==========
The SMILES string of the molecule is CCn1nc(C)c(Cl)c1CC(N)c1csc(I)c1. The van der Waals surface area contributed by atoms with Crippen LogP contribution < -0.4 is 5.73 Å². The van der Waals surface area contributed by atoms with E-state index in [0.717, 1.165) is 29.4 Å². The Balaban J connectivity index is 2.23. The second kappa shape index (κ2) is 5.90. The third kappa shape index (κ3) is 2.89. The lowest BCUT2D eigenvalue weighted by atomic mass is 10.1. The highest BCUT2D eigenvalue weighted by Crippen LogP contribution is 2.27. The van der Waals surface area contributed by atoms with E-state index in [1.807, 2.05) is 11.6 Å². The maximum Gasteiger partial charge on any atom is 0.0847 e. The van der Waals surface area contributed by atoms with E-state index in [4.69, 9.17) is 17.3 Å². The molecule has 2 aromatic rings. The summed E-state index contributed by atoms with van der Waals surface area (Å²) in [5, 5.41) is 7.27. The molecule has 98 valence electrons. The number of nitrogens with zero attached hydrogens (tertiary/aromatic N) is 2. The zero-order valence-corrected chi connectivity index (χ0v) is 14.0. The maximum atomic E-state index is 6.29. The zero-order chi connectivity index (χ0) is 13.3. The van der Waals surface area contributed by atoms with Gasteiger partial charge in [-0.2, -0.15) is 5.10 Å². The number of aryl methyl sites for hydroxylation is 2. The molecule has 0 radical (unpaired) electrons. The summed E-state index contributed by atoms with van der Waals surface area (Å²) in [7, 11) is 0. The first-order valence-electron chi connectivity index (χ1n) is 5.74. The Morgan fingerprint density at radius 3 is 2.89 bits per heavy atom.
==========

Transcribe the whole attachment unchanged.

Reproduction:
The SMILES string of the molecule is CCn1nc(C)c(Cl)c1CC(N)c1csc(I)c1. The van der Waals surface area contributed by atoms with Crippen LogP contribution < -0.4 is 5.73 Å². The van der Waals surface area contributed by atoms with E-state index in [0.717, 1.165) is 29.4 Å². The Balaban J connectivity index is 2.23. The second kappa shape index (κ2) is 5.90. The third kappa shape index (κ3) is 2.89. The lowest BCUT2D eigenvalue weighted by atomic mass is 10.1. The highest BCUT2D eigenvalue weighted by Crippen LogP contribution is 2.27. The van der Waals surface area contributed by atoms with E-state index in [1.807, 2.05) is 11.6 Å². The maximum Gasteiger partial charge on any atom is 0.0847 e. The van der Waals surface area contributed by atoms with E-state index in [4.69, 9.17) is 17.3 Å². The molecule has 2 aromatic rings. The summed E-state index contributed by atoms with van der Waals surface area (Å²) in [5, 5.41) is 7.27. The molecule has 98 valence electrons. The number of nitrogens with zero attached hydrogens (tertiary/aromatic N) is 2. The zero-order valence-corrected chi connectivity index (χ0v) is 14.0. The maximum atomic E-state index is 6.29. The zero-order chi connectivity index (χ0) is 13.3. The van der Waals surface area contributed by atoms with Gasteiger partial charge in [-0.2, -0.15) is 5.10 Å². The number of aryl methyl sites for hydroxylation is 2. The molecule has 0 radical (unpaired) electrons. The summed E-state index contributed by atoms with van der Waals surface area (Å²) in [7, 11) is 0. The first-order valence-electron chi connectivity index (χ1n) is 5.74. The Morgan fingerprint density at radius 3 is 2.89 bits per heavy atom.